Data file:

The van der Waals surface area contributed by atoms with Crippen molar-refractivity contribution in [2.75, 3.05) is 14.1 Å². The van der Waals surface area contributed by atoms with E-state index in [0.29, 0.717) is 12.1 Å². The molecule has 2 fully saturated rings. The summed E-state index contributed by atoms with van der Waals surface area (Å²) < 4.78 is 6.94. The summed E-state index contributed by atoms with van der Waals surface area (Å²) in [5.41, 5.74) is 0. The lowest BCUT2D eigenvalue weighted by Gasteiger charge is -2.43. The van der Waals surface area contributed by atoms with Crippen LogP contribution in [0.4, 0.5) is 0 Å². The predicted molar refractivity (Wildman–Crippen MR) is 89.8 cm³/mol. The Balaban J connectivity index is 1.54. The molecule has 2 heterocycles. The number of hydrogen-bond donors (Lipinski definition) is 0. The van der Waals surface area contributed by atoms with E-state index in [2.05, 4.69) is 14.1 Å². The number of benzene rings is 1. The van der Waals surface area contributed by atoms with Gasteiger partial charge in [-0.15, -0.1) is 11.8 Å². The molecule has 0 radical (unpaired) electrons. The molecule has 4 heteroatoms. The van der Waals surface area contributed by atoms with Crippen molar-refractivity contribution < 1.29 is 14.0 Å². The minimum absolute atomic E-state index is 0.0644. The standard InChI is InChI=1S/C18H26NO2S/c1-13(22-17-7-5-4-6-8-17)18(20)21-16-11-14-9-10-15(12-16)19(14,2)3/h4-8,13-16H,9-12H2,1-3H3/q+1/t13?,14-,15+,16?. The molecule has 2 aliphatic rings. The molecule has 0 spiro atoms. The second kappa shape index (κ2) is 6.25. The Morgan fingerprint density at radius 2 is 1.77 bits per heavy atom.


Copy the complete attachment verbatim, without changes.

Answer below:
The van der Waals surface area contributed by atoms with Crippen molar-refractivity contribution in [2.75, 3.05) is 14.1 Å². The van der Waals surface area contributed by atoms with E-state index in [0.29, 0.717) is 12.1 Å². The molecule has 2 fully saturated rings. The summed E-state index contributed by atoms with van der Waals surface area (Å²) < 4.78 is 6.94. The summed E-state index contributed by atoms with van der Waals surface area (Å²) in [5.41, 5.74) is 0. The lowest BCUT2D eigenvalue weighted by Gasteiger charge is -2.43. The van der Waals surface area contributed by atoms with Crippen LogP contribution in [0.4, 0.5) is 0 Å². The predicted molar refractivity (Wildman–Crippen MR) is 89.8 cm³/mol. The Balaban J connectivity index is 1.54. The molecule has 2 heterocycles. The number of hydrogen-bond donors (Lipinski definition) is 0. The van der Waals surface area contributed by atoms with E-state index in [2.05, 4.69) is 14.1 Å². The number of benzene rings is 1. The van der Waals surface area contributed by atoms with Gasteiger partial charge in [-0.15, -0.1) is 11.8 Å². The molecule has 0 radical (unpaired) electrons. The molecule has 4 heteroatoms. The van der Waals surface area contributed by atoms with Crippen molar-refractivity contribution < 1.29 is 14.0 Å². The minimum absolute atomic E-state index is 0.0644. The standard InChI is InChI=1S/C18H26NO2S/c1-13(22-17-7-5-4-6-8-17)18(20)21-16-11-14-9-10-15(12-16)19(14,2)3/h4-8,13-16H,9-12H2,1-3H3/q+1/t13?,14-,15+,16?. The molecule has 2 aliphatic rings. The molecule has 0 spiro atoms. The second kappa shape index (κ2) is 6.25. The Morgan fingerprint density at radius 2 is 1.77 bits per heavy atom.